Have questions on the buffer system - Shooting Sports Forum

Ruger Mini-14 and Mini-30 Ruger Mini-14 and Mini-30 family of rifles

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Old 04-20-2020, 10:25   #1
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Have questions on the buffer system

I received a packet of 6 Wilson buffers for the 1911 pistol. One will be put on the recoil spring at the receiver end. I have removed the lip from the front of the slide handle and removed just enough material to clean up the front surface.
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Old 05-02-2020, 17:23   #2
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One on front and one on rear will be great. Some of the thicker rear buffers like Black Jack can be too thick and cause issues like the bolt not locking back on the last round. I run one front and one rear. The rear lasts forever, believe it or not, and the front also lasts a long time, but usually not as long as the rear.
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Old 05-02-2020, 17:38   #3
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I also run one front and rear and remove the OP rod lip.
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Old 05-03-2020, 02:50   #4
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Running both is a good thing. many guys run only a back buffer but the front one does more, and is especially important if you run an optic.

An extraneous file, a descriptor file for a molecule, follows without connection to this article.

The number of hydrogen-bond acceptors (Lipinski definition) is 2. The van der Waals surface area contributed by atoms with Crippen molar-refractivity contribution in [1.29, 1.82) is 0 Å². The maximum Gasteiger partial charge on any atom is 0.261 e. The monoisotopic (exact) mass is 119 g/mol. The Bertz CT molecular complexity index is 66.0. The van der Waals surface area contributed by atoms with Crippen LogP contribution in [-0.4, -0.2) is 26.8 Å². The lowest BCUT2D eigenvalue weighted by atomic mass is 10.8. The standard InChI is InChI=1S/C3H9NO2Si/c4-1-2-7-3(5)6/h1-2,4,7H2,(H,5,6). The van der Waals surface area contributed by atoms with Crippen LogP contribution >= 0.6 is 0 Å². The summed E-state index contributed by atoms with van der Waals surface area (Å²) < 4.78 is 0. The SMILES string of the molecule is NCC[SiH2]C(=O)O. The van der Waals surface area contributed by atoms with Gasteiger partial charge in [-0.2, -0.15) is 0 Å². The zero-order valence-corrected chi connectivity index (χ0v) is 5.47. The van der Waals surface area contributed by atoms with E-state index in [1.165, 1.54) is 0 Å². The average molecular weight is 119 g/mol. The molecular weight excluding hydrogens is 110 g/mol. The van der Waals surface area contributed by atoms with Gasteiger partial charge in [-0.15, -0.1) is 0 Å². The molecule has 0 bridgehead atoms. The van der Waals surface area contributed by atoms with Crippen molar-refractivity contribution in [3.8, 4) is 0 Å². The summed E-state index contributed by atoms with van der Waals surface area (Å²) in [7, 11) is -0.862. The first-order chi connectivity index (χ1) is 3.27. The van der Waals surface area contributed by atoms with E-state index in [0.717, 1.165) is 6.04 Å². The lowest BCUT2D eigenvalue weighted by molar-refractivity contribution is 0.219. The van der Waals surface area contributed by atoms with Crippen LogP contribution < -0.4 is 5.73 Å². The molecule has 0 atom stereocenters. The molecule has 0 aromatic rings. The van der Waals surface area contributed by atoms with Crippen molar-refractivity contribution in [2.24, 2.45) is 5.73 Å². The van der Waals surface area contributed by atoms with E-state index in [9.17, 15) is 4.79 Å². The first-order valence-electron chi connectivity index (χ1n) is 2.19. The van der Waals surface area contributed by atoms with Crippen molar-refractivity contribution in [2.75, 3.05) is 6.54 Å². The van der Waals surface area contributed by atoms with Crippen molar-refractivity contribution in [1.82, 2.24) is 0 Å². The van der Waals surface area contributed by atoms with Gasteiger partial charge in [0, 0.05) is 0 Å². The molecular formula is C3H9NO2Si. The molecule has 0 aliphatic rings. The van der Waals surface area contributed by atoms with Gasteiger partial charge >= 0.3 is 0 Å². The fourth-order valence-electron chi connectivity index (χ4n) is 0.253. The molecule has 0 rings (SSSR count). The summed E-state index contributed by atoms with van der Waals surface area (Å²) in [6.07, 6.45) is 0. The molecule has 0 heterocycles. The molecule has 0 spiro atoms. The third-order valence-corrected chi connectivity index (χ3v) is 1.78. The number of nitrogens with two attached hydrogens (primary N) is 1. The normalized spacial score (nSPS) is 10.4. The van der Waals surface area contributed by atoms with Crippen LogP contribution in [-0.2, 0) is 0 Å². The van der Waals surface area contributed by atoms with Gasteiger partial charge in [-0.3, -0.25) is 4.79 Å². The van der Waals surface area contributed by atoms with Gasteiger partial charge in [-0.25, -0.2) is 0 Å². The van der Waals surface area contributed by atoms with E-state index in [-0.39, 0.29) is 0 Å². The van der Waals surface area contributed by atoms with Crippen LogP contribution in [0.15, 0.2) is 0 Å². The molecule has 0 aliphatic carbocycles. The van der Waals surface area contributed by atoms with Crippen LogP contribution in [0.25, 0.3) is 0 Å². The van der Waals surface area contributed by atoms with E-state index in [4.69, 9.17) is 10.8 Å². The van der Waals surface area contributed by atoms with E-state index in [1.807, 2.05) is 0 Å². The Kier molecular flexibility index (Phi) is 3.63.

When the charging handle pushes the bolt back, the back of the bolt will make slight contact with the inside/top of the receiver, but at that point most of the energy has been absorbed by the recoil spring being compressed.

When the charging handle goes forward, there is nothing that keeps it from slamming into the gas block, and that forward slam is what is hard on scopes or dots.
A reverse recoil, like a springer air rifle, and we all know how hard they are on optics.

I guess some guys think that if they run a front buffer it will keep their bolt from locking fully, but if you cycle your action slowly and watch the bolt, the bolt will lock up fully into battery long before the charging handle goes all the way forward.
It will go almost another 1/4" forward after the bolt has fully locked. So you'd have to have a really thick buffer to affect bolt lock up.

The sharp front edge on the charging handle should be smoothed (if there is one) so there is no lip, a simple procedure. The thickness of the buffer will replace the "stand -off" the lip created, so you'll still have the same fit around the gas pipe.
This will assure greater longevity of the front buffer, but as imarangemaster said above, the front will have to be replaced sooner than the rear.

The front buffer gets blasted by some of the powder gasses, so will become blackened and charred, which will make it hard and less effective.
But this takes a while, I can usually get 600-700 rounds before I decide to replace the front.

For the rare Mini that balks at running buffers and will give cycling problems, don't give up on them just yet. You could try running a half thickness buffer.
Forget using a razor knife, even with a new blade it will take longer and not be very even. That Wilson polymer is tough.
I've clamped the lower half of the buffer in a vise, and used one of these Dremel tips that looks like a miniature circular saw blade. Cut the top half of the buffer, flip in the vise and do the other half.